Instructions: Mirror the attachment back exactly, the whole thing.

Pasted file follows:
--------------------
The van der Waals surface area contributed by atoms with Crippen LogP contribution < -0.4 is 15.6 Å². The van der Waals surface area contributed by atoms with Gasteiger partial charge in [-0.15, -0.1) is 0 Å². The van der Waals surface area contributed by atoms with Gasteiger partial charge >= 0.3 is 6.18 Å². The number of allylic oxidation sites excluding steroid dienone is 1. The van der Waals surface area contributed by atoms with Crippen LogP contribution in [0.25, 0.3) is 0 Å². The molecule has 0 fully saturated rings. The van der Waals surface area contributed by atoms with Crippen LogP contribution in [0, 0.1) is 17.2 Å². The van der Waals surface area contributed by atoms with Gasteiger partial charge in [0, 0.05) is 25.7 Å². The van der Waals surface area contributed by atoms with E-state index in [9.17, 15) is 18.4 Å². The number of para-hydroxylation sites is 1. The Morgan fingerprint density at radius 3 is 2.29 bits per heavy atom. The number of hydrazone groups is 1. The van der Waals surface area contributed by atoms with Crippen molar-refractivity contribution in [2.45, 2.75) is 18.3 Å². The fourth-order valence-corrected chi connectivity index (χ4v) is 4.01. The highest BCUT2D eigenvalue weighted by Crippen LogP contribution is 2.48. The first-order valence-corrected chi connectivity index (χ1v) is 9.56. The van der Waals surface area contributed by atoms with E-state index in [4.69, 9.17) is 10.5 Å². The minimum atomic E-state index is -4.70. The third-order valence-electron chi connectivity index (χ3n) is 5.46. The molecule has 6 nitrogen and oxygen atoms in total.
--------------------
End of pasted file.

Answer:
The van der Waals surface area contributed by atoms with Crippen LogP contribution < -0.4 is 15.6 Å². The van der Waals surface area contributed by atoms with Gasteiger partial charge in [-0.15, -0.1) is 0 Å². The van der Waals surface area contributed by atoms with Gasteiger partial charge >= 0.3 is 6.18 Å². The number of allylic oxidation sites excluding steroid dienone is 1. The van der Waals surface area contributed by atoms with Crippen LogP contribution in [0.25, 0.3) is 0 Å². The molecule has 0 fully saturated rings. The van der Waals surface area contributed by atoms with Crippen LogP contribution in [0, 0.1) is 17.2 Å². The van der Waals surface area contributed by atoms with Gasteiger partial charge in [0, 0.05) is 25.7 Å². The van der Waals surface area contributed by atoms with E-state index in [9.17, 15) is 18.4 Å². The number of para-hydroxylation sites is 1. The Morgan fingerprint density at radius 3 is 2.29 bits per heavy atom. The number of hydrazone groups is 1. The van der Waals surface area contributed by atoms with Crippen molar-refractivity contribution in [2.45, 2.75) is 18.3 Å². The fourth-order valence-corrected chi connectivity index (χ4v) is 4.01. The highest BCUT2D eigenvalue weighted by Crippen LogP contribution is 2.48. The first-order valence-corrected chi connectivity index (χ1v) is 9.56. The van der Waals surface area contributed by atoms with E-state index in [4.69, 9.17) is 10.5 Å². The minimum atomic E-state index is -4.70. The third-order valence-electron chi connectivity index (χ3n) is 5.46. The molecule has 6 nitrogen and oxygen atoms in total.